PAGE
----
So what can we do? Unfortunately, democracy is the only way forward if things are not to get much worse. In one route, we follow the democratic mandate of 2016 and leave the European Union. (If it had to happen, I hoped for a pragmatic relationship comparable to Norway’s, but the Conservative party’s own divisions is making that impossible.) In another, we have a referendum between the proposed deal and retaining membership. The third is that a General Election is won by a party that has stood on a platform of retaining membership of the EU. None of those choices is easy (and only the first is likely) because whichever we take, half the voters will reject.
I have long argued against the idealisation of democracy, which is usually the mark of demagogues. I think, with Winston Churchill and Raymond Aron, that democracy is a flawed system of government but it is one which better protects citizens from government oppression than the available alternatives. As the child of a refugee whose world was destroyed between 1941 and 1944, I know that this is more than words. Right now, politicians are playing with fire, from self-interest or fanaticism. Democracy is all that protects us. The price of that protection is having to accept things we find dreadful, but refusing to pay it opens the door to worse. I don’t know what should or will happen now. On balance, I’d probably like a People’s Vote, but if it happens, and if it leads to us staying in the EU, it will not heal the divisions. So I hold onto what I wrote in June 2016:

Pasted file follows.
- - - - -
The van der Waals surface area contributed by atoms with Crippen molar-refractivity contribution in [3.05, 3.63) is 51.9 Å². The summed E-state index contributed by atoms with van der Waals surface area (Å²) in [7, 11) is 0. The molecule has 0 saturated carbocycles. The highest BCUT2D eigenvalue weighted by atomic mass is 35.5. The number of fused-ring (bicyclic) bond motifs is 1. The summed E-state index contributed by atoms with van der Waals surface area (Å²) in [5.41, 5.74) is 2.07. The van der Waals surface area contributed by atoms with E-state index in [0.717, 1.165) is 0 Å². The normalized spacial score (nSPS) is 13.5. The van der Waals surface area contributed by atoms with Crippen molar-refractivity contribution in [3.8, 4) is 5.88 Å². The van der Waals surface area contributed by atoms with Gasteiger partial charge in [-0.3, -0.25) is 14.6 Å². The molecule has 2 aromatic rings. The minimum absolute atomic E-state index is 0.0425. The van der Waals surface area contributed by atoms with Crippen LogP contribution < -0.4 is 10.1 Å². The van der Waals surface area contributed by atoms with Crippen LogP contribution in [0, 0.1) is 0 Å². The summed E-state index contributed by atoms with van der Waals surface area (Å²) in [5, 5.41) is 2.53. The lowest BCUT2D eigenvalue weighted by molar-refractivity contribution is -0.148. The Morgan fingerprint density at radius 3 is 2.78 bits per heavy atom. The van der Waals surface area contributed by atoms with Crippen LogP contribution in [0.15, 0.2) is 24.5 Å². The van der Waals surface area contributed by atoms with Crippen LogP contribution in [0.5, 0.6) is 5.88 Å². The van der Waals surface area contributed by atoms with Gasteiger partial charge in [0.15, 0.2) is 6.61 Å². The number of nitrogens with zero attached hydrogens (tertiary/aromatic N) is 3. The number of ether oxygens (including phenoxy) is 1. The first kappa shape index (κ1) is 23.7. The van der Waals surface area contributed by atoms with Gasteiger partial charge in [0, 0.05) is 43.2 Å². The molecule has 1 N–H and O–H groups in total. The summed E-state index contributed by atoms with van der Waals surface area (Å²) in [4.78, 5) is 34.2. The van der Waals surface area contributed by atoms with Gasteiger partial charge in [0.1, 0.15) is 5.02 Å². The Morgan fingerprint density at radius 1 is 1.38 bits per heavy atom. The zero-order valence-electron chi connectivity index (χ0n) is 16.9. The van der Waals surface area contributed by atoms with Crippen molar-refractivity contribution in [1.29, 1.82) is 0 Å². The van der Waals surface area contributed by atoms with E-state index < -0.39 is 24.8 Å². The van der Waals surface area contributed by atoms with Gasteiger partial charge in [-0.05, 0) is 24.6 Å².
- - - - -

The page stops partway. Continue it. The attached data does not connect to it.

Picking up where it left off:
No one knows what will happen now, but societies belong to people, not governments. They are built through relationships, not treaties, in what we do, not what we say. Most of us want to live in peace with others. Most of us accept that people are different. Most of us know that life is short and precious.
The image at the top of this post is of Fountains Abbey, North Yorkshire, destroyed in 1539 during the English Reformation.